B18 is an EXAFS beamline: a technique enabling the elucidation of local structure around atoms of a specific atomic species that exploits the ability of X-ray photons to excite electrons so they get out of the atoms and explore the immediate environment.
In some recent posts I have highlighted the fact that some of the cutting-edge research in high-energy physics (HEP) is providing us with novel form of condensed matter – in particular, the quark-gluon plasma. This type of interaction between (or merging of) condensed matter and high-energy physics is new, since in the past HEP looked at process involving a few particles at a time, i.e. it was not concerned with collective states of matter or with phase diagrams.
On the other hand, there is a different short of interaction between HEP and condensed matter physics that goes a long way back, namely we owe to high-energy physicists some of the most powerful probes available of condensed matter systems. For example, the most advanced X-ray and neutron sources are based on particle accelerators (e.g. the electron and proton synchrotrons employed by Diamond and ISIS, respectively, here on the Harwell campus). Such machines ride on the back of advances in technology that were spurred by research at the frontier of particle physics some decades ago.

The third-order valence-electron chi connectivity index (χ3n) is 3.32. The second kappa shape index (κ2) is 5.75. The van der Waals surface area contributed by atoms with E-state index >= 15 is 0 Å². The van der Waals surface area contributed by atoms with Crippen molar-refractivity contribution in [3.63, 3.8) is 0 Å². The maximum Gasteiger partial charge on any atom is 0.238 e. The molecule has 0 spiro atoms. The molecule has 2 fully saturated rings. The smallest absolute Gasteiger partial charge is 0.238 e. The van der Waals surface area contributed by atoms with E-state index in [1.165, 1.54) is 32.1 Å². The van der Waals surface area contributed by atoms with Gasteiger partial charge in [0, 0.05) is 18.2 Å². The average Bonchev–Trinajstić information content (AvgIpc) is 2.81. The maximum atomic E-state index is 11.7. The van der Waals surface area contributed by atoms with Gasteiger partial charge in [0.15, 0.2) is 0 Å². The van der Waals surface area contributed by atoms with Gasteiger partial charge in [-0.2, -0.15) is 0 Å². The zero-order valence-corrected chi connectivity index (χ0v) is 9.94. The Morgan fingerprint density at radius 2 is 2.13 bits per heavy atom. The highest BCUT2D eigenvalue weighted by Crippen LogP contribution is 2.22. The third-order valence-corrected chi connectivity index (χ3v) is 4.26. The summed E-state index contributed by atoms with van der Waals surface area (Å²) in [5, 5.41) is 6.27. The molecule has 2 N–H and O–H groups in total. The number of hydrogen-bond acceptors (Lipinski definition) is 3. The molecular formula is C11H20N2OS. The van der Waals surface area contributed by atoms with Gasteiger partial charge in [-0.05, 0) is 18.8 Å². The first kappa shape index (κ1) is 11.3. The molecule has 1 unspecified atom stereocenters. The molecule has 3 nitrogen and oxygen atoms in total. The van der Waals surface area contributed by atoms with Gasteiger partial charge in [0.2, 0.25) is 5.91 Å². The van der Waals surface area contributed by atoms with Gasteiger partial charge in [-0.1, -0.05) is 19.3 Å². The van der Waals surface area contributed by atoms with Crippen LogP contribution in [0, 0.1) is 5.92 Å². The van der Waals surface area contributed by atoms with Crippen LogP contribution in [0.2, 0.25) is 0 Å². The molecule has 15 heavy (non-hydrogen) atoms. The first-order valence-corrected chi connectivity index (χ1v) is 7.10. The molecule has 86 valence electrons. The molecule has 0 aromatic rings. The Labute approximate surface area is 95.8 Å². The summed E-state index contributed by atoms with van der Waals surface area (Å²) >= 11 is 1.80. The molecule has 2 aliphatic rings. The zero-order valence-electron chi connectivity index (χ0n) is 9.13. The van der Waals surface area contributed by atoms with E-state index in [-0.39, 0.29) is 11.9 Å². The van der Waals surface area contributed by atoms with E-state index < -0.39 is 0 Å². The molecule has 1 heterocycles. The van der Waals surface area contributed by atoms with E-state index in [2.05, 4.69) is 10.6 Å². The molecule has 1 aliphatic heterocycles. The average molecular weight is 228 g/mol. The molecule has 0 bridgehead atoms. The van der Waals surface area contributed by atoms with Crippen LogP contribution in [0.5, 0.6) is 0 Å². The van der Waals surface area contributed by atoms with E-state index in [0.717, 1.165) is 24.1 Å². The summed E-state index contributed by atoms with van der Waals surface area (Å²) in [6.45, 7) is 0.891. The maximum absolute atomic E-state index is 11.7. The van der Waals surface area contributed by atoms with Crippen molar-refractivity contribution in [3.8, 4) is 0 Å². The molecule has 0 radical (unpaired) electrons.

Now Andreas Ipp and Christoph Keitel propose that a new probe of matter may be provided by the quark-gluon itself:
For a short summary see